Mike Larsen is an associate of Central Park Data Systems and has been working with IBM i systems for over 20 years. He specializes in RPG, CL, and SQL. More recently, he’s been working with PHP and Python. Mike has successfully implemented many major systems in his role as a Project Manager/Developer. Although his main area of expertise is on IBM i, Mike has a passion for learning other languages and how he can integrate other platforms with IBM i.
April 29, 2019 Mike Larsen
Over the past several years, I’ve seen a growing demand to provide business data in Excel. Some shops are content to receive their data in .csv format and then manually apply formatting to make it presentable. Wouldn’t it be better if we could provide a spreadsheet that is already formatted?
In my opinion, the answer is yes. Most recently, I’ve been using PHP to accomplish this task. PHP works great for me, but I always like to have different options from which to choose. This is important to me because some shops may not have PHP installed. Based on that …Read more
October 29, 2018 Mike Larsen
Recently I worked on a process that required me to update records in a file based on certain criteria. Sounds like a common request, right? Well, there was a twist. The file had multiple members and the update needed to consider all of them. Suddenly, a “simple” request became a bit more challenging.
I knew of a few ways to work with multi-membered files, but I like to lay out all the options before deciding on a game plan. One method I considered was to perform an override of the file (OVRDBF command). That would certainly work, although I have …Read more
October 15, 2018 Mike Larsen
Lately, I’ve been using the merge statement in my programs to insert or update rows in a table. I recently came across a situation where a program using merge was running every few minutes and performing updates to thousands of rows each time it ran. Since this table was journaled, it was obvious some re-design was necessary.
For those unfamiliar with the merge statement, it is sometimes referred to as an “upsert.” That means it will either perform an update or an insert. In RPG terms, I like to compare it to a chain operation. With a chain, you check …Read more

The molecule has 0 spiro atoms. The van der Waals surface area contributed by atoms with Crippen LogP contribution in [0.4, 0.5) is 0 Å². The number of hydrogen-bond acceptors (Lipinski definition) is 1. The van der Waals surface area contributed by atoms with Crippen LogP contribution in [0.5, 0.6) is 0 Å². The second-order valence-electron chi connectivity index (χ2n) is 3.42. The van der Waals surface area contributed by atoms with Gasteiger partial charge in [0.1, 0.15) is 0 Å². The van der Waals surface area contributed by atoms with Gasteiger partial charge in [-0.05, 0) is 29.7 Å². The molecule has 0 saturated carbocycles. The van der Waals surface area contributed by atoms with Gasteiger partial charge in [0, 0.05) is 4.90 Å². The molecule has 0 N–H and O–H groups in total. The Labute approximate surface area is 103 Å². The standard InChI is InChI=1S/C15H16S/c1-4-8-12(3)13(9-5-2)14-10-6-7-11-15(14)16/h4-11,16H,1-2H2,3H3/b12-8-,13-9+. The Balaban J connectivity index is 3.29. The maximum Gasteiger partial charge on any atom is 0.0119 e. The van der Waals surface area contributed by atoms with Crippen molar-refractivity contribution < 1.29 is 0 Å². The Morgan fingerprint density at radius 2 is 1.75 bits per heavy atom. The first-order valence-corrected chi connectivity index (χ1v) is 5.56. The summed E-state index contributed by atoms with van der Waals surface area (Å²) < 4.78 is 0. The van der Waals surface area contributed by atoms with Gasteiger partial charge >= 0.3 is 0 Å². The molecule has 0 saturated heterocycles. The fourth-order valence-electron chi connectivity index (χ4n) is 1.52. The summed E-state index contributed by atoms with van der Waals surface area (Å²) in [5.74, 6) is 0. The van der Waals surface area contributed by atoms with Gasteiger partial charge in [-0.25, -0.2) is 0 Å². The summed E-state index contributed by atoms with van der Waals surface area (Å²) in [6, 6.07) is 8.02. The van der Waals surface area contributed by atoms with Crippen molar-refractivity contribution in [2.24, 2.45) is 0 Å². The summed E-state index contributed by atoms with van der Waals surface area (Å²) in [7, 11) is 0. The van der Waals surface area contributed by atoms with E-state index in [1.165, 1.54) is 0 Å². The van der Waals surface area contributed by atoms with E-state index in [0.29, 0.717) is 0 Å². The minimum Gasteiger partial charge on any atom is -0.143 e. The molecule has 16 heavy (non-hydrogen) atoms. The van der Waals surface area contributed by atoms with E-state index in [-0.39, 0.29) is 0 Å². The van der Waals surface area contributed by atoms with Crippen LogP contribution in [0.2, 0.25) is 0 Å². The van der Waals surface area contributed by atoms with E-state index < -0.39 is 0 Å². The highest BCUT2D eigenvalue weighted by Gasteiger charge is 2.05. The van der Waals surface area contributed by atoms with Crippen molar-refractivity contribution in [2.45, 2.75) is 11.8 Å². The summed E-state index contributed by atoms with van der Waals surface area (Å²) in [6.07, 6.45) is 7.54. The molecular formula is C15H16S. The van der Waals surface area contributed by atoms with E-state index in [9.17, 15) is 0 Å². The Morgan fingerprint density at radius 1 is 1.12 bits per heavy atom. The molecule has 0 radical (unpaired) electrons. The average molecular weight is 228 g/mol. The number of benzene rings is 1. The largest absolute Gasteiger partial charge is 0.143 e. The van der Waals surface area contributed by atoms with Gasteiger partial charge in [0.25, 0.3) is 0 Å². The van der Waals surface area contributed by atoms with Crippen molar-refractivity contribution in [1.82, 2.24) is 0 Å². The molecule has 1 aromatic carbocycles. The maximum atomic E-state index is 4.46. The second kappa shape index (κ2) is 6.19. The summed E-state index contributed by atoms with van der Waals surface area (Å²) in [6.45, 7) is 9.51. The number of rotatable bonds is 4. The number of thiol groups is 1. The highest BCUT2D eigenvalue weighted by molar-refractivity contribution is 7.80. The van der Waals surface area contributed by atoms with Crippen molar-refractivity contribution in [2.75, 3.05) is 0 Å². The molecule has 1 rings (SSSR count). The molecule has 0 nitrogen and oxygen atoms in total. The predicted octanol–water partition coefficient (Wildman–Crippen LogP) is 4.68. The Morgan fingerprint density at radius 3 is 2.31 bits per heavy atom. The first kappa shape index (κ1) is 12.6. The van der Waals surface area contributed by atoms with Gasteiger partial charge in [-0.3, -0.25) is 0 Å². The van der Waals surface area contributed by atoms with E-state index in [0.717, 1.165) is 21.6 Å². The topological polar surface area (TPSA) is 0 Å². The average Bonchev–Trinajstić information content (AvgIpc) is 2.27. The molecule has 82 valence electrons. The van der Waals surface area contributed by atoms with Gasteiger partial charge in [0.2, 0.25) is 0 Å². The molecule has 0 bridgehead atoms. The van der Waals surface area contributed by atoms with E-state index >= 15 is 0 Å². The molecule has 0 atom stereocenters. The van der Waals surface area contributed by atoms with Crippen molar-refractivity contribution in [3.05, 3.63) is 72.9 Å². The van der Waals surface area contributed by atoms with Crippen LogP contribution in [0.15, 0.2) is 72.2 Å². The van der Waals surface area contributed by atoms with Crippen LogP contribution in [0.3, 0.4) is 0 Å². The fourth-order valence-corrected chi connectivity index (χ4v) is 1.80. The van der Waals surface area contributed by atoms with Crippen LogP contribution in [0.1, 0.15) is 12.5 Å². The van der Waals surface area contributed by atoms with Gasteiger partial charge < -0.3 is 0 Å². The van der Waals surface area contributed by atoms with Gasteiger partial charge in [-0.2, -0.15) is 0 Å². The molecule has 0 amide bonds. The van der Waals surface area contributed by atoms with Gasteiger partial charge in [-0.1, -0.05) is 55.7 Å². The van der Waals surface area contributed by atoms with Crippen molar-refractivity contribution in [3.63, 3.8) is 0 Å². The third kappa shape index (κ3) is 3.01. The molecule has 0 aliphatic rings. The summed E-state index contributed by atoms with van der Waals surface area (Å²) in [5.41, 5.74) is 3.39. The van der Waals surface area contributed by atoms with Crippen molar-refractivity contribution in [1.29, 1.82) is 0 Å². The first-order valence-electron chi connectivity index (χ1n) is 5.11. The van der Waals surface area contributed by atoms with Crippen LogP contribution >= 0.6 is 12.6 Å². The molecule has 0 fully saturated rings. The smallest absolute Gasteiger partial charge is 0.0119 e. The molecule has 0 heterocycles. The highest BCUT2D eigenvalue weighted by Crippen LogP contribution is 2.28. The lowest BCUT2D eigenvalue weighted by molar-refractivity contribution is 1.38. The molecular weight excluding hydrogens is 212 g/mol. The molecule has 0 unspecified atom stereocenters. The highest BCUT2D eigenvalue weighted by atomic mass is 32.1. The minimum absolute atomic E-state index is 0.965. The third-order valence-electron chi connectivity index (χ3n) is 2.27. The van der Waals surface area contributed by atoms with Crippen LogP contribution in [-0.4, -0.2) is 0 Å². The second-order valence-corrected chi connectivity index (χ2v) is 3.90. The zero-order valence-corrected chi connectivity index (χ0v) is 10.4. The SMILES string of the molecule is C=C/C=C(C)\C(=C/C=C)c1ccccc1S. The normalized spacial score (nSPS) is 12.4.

February 19, 2018 Mike Larsen
IBM Integrated Web Services (IWS) makes it easy to create web services and deploy them to a web server. If you need to deploy the same service to multiple web servers, you could use IWS to manually create it on each server, but it would be time-consuming and error-prone. Simply missing a setting when creating the service can lead to unexpected results.
Or you could automate the process. That would ensure the attributes of the service carry forward from server to server. While I won’t get into the web service creation process, as there are already many articles that address …Read more
October 2, 2017 Mike Larsen
In my prior article, I showed how to consume a REST web service using the GET verb. This time, we’re going to continue to build our knowledge of web services by working with the POST verb. In addition to working with a different verb, I’m also going to demonstrate how to pass a header and body to the service.
The goal is to post information to an Amazon Web Service (AWS). I created a simple REST Amazon Web Service that accepts information about a pet which will be inserted into a pet store database. I pass a JSON structure …Read more
September 18, 2017 Mike Larsen
The use of web services in the industry continues to grow, and sometimes it can be challenging to find information on how to work with them on IBM i. So, what is a web service? In a nutshell, web services allow systems to communicate via the web using file formats such as JSON and XML.
This article demonstrates how to consume a REST web service using SQL. The example I’m working with uses the ‘GET’ verb to retrieve information from an Amazon Web Service (AWS). I created a simple REST Amazon Web Service that retrieves information about a pet from …Read more
July 10, 2017 Mike Larsen
In the first part of this series, I showed you how to load images from the IFS into a table that has a column defined as a BLOB data type. BLOB stands for Binary Large Object and is a collection of binary data that is stored as a single entity in a database.
Our final goal is to retrieve the images from the table we loaded in part 1 and write them back to the IFS. Once we complete this task, we should end up with the same five images we worked with in part 1. To keep everything …Read more
June 26, 2017 Mike Larsen
In the first part of this series, we’ll look at how we can store images (or other media) in an SQL table on the IBM i. To accomplish this goal, we’ll write an RPG program that reads a table that has the name and location of the images from a folder in the IFS, and writes those images to a table.
The images will be stored in a column that is defined as a BLOB data type. ‘BLOB’ stands for ‘Binary Large Object’, and is a collection of binary data that is stored as a single entity in a database. …Read more